People often consider a safari trip as ‘a holiday of a lifetime’. It might be the only time you get to see animals in their natural habitat, after all. Puretanzania.com claims that safari tours will satisfy your desire to see interesting wildlife and inspiring landscapes.
Like on any other trip, safety is extremely important while on a safari tour. Although there are relatively few tourist accidents recorded, it’s still best to follow safety precautions imposed by the park. So, keep these tips in mind when you go out on your African adventure.
Go with a Guide
Guides are trained to recognise the behavioural patterns of animals. They can tell if an animal is calm or agitated and will know how to respond to them. With their knowledge, they can help you get the best and safest observation views. They can also provide commentary about the animals. Some guides carry weapons for further protection in case of a dangerous situation.
Stay Inside Your Vehicle
Animals do not associate vehicles with food. Because of this, it is much safer to stay inside the car and keep the windows closed. Standing up or waving from the car might agitate some animals, so be sure to respect the fact that you’re on the animal’s territory by being as unobtrusive as possible.
Be on Your Best Behaviour
Keep your voices down, and don’t use the flash on your camera. Take care not to make any sudden movements like running when alighting from the vehicle. Running is what prey does; predators will instinctively chase you.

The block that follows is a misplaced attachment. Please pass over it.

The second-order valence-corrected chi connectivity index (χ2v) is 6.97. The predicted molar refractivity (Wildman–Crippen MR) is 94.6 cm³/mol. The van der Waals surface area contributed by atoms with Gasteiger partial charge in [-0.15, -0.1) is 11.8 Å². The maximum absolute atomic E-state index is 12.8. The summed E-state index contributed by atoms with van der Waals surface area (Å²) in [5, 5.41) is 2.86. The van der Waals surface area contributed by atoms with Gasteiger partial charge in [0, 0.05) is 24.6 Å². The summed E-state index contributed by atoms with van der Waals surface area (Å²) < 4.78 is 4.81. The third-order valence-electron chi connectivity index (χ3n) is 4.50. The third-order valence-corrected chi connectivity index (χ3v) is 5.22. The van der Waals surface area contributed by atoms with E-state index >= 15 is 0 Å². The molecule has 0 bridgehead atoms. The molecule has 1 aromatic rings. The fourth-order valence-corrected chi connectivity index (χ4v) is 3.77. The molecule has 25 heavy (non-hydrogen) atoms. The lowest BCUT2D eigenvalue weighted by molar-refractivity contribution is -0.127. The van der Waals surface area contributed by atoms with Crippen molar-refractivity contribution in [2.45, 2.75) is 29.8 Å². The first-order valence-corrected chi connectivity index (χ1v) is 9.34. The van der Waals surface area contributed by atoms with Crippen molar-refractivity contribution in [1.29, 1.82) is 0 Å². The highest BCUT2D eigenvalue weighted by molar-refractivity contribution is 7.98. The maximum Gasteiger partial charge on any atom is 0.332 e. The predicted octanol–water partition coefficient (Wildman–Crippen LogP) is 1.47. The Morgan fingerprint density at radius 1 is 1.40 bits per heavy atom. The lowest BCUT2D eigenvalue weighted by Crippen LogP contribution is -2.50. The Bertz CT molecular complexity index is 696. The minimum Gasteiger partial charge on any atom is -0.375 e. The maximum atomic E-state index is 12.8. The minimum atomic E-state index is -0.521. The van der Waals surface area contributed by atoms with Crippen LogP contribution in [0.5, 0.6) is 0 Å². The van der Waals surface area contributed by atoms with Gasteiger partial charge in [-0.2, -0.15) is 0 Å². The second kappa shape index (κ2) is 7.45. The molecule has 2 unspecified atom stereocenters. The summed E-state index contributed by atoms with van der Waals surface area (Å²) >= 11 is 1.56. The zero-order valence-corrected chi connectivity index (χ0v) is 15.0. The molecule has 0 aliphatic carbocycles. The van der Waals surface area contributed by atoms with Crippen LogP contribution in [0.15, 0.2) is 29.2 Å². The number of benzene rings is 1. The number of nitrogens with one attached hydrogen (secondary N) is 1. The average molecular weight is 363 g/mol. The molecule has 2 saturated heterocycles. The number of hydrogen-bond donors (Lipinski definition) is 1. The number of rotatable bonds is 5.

Similarly, if you sense that an animal does not like your presence, do not run. Instead, walk away slowly and quietly.
Avoid Swimming in Rivers or Lakes
It’s tempting to take a dip in the wild safari waters, but doing so would be taking your life into your hands. Parasites that live in the stagnant waters may bite you. The hippos and crocodiles that live in rivers may also not take too kindly on you trespassing on their territory. Crocodiles, especially, are opportunistic predators, they will attack any animal for an easy meal.
Experts recommend long, loose clothing to keep you comfortable during the warm African mornings. Covering up also lessens your risk for insect bites. Long clothing may not be enough to save you from insect bites, though. You may want to wear mosquito-repelling lotions or consult a doctor for anti-malaria medication.
Equally important to remember: wear socks and sturdy boots to avoid snake, spider, or scorpion bites.
Spending time with animals in the wild does not have to be dangerous. It can be a safe, enjoyable activity for your family, in fact, as long as you remember to follow your guide’s advice, respect whose territory you’re on, and wear appropriate clothing. So don your hats, put on sunscreen and stay safe during the holiday of a lifetime.